Some Ohio cities are erasing medical debts for residents. Will Cleveland join this growing movement?
Robyn King knows what it’s like to be weighed down by huge medical bills.
In her southeast Cleveland home, she has a computer bag filled with medical bills totaling almost $77,000 all from Jennings nursing home in Garfield Heights – the place her 90-year-old mother lived until she passed away from dementia in 2020.
King’s mother’s care was mostly covered by Medicare but the nursing home staff said there was a problem with billing in the last few months of her life. The day after her mother’s death, King said she received a letter from Jennings saying they were suing for her mother’s unpaid bills and threatened to put a lien on King’s home.
“I was about to [file for bankruptcy] because I was like, ‘they can't get anything from me if I claim to not have anything.’ And I didn't, I'm raising my family, working in a school.”
Jennings nursing home has not responded to a request for a response to the information shared by King.
King called Legal Aid for help. They represented her in a lawsuit and eventually cleared her mother’s debt.
“I just let out a huge breath. I didn’t know I had been holding in for the past year,” King said.
But most people with mounting medical bills are not so fortunate. About one in five U.S. households have health care debt, according to a recently published study in the medical journal JAMA.
In Ohio, there is a new partnership between some city governments and the non-profit RIP Medical Debt that aims to try to help people with this problem.
The way the partnership works is city governments sign an agreement to fund the health care debt relief. Then RIP uses the money to purchase bundled medical debt at steep discounts, according to the company website.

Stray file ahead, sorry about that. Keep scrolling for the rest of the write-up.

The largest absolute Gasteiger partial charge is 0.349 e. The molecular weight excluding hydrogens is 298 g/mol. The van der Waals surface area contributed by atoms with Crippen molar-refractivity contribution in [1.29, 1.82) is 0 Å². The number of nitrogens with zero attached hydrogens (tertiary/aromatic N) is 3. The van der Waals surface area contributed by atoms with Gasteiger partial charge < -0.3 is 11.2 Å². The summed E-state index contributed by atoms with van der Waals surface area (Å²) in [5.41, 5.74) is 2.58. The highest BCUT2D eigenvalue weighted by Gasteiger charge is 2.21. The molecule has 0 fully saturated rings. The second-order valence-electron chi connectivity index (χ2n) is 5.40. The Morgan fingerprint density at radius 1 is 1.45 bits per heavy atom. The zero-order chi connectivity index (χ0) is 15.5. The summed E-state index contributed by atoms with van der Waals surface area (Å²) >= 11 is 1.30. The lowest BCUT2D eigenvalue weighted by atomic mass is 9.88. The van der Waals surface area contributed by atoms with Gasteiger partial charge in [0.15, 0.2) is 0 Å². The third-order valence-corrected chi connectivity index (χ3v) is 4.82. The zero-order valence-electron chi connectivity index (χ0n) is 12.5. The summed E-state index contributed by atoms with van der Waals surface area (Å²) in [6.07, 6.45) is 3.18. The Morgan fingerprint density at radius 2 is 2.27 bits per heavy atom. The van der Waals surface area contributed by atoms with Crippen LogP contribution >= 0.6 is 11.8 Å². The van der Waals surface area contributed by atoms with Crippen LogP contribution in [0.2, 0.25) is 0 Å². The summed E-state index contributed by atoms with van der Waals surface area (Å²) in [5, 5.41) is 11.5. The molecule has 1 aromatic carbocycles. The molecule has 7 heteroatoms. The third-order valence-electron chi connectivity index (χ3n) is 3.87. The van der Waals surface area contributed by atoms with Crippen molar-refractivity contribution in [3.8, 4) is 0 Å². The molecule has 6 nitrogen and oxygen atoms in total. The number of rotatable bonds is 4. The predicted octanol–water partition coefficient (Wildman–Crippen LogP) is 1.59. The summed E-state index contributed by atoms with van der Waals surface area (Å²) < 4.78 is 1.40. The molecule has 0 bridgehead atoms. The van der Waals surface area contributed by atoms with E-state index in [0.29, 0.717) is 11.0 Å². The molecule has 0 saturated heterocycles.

A year ago, former Toledo City Councilmember Michele Grim heard about how the RIP program worked in Cook County, Illinois and she pushed her city to use some of its unspent American Rescue Plan Act dollars for debt relief.
“No one expects to break a leg or break an arm or get cancer,” Grim said. “Medical debt isn’t anyone’s fault. No one asks to get medical debt.”
Grim said city leaders liked her plan so Toledo and Lucas County set aside enough money to clear the debt for more than 40,000 residents.
“If we can prevent somebody from getting evicted because of their medical debt or we can help someone put food on the table, I think it's a really successful program,” she said.
Grim said RIP is still negotiating the details with Toledo-area hospitals.
The program is open to anyone with a high ratio of health care debt, but it is especially helpful for low-income people, said Allison Sesso, President and CEO of RIP Medical Debt. One added benefit is no one needs to apply.
“We send letters in bulk to all of the individuals that qualify for our program and let them know that we have relieved their debt,” Sesso said. “They are free and clear of that debt and that they never have to pay that particular debt ever again.”
Most hospitals agree to sell their patient’s debt to the non-profit because often hospitals aren’t able to collect that money anyway, she said.
The City of Cleveland is in the early stages of exploring this health debt forgiveness program said councilmember Charles Slife. The idea has been floated and council members are currently meeting to discuss it, he said.
Columbus, however, has already eagerly embraced it. Sesso said over the last six months more than 100,000 people in Columbus have received letters saying their debt has been relieved.
John Corlett, the president of the Cleveland-based Center for Community Solutions, said he likes the program but is skeptical that a one-time elimination of medical debt will do much to solve the overall problem.
“I think it needs to be coupled with action by our state and federal policymakers to do what they can do to make sure consumers are protected and to see what we can do to prevent people from ending up in this situation in the first place,” he said.
Medical costs continue to rise for individuals and families because employers are shifting the burden to their workers by offering high-deductible health insurance plans, Corlett said.
Toledo’s Michele Grim was just sworn in as a new member of the Ohio state legislature. She said she’d like to see how the program would work at the state level, but as a Democrat in a body that is controlled by Republicans, it may be an uphill battle.